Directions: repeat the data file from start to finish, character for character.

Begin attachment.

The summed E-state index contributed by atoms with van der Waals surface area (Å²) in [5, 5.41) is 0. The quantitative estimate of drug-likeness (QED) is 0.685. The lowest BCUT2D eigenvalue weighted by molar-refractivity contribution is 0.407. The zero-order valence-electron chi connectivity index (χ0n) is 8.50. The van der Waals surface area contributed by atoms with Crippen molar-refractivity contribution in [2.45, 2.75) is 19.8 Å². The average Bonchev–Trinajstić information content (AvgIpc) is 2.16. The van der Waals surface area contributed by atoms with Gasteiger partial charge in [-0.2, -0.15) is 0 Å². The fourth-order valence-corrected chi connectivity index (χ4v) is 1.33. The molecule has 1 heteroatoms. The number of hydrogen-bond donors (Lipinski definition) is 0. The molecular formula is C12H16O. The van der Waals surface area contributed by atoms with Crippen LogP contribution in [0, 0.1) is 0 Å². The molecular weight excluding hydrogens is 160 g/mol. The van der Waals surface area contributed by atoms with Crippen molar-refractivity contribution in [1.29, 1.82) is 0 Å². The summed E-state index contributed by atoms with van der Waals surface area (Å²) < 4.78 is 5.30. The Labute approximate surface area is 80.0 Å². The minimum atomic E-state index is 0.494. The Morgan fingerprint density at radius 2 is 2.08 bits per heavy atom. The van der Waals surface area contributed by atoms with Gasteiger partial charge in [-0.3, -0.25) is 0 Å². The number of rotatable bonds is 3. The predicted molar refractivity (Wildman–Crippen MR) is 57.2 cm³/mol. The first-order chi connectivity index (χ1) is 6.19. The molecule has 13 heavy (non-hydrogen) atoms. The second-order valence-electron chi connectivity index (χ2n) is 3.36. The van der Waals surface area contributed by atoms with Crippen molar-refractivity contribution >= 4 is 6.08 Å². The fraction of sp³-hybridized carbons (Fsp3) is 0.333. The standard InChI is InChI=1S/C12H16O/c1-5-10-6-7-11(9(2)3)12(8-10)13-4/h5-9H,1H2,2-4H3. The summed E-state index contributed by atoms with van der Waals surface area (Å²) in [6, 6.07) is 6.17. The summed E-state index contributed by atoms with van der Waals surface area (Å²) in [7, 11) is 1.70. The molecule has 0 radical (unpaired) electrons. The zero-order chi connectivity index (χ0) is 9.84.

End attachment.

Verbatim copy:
The summed E-state index contributed by atoms with van der Waals surface area (Å²) in [5, 5.41) is 0. The quantitative estimate of drug-likeness (QED) is 0.685. The lowest BCUT2D eigenvalue weighted by molar-refractivity contribution is 0.407. The zero-order valence-electron chi connectivity index (χ0n) is 8.50. The van der Waals surface area contributed by atoms with Crippen molar-refractivity contribution in [2.45, 2.75) is 19.8 Å². The average Bonchev–Trinajstić information content (AvgIpc) is 2.16. The van der Waals surface area contributed by atoms with Gasteiger partial charge in [-0.2, -0.15) is 0 Å². The fourth-order valence-corrected chi connectivity index (χ4v) is 1.33. The molecule has 1 heteroatoms. The number of hydrogen-bond donors (Lipinski definition) is 0. The molecular formula is C12H16O. The van der Waals surface area contributed by atoms with Crippen LogP contribution in [0, 0.1) is 0 Å². The molecular weight excluding hydrogens is 160 g/mol. The van der Waals surface area contributed by atoms with Crippen molar-refractivity contribution in [1.29, 1.82) is 0 Å². The summed E-state index contributed by atoms with van der Waals surface area (Å²) < 4.78 is 5.30. The Labute approximate surface area is 80.0 Å². The minimum atomic E-state index is 0.494. The Morgan fingerprint density at radius 2 is 2.08 bits per heavy atom. The van der Waals surface area contributed by atoms with Gasteiger partial charge in [-0.3, -0.25) is 0 Å². The number of rotatable bonds is 3. The predicted molar refractivity (Wildman–Crippen MR) is 57.2 cm³/mol. The first-order chi connectivity index (χ1) is 6.19. The molecule has 13 heavy (non-hydrogen) atoms. The second-order valence-electron chi connectivity index (χ2n) is 3.36. The van der Waals surface area contributed by atoms with Crippen molar-refractivity contribution >= 4 is 6.08 Å². The fraction of sp³-hybridized carbons (Fsp3) is 0.333. The standard InChI is InChI=1S/C12H16O/c1-5-10-6-7-11(9(2)3)12(8-10)13-4/h5-9H,1H2,2-4H3. The summed E-state index contributed by atoms with van der Waals surface area (Å²) in [6, 6.07) is 6.17. The summed E-state index contributed by atoms with van der Waals surface area (Å²) in [7, 11) is 1.70. The molecule has 0 radical (unpaired) electrons. The zero-order chi connectivity index (χ0) is 9.84.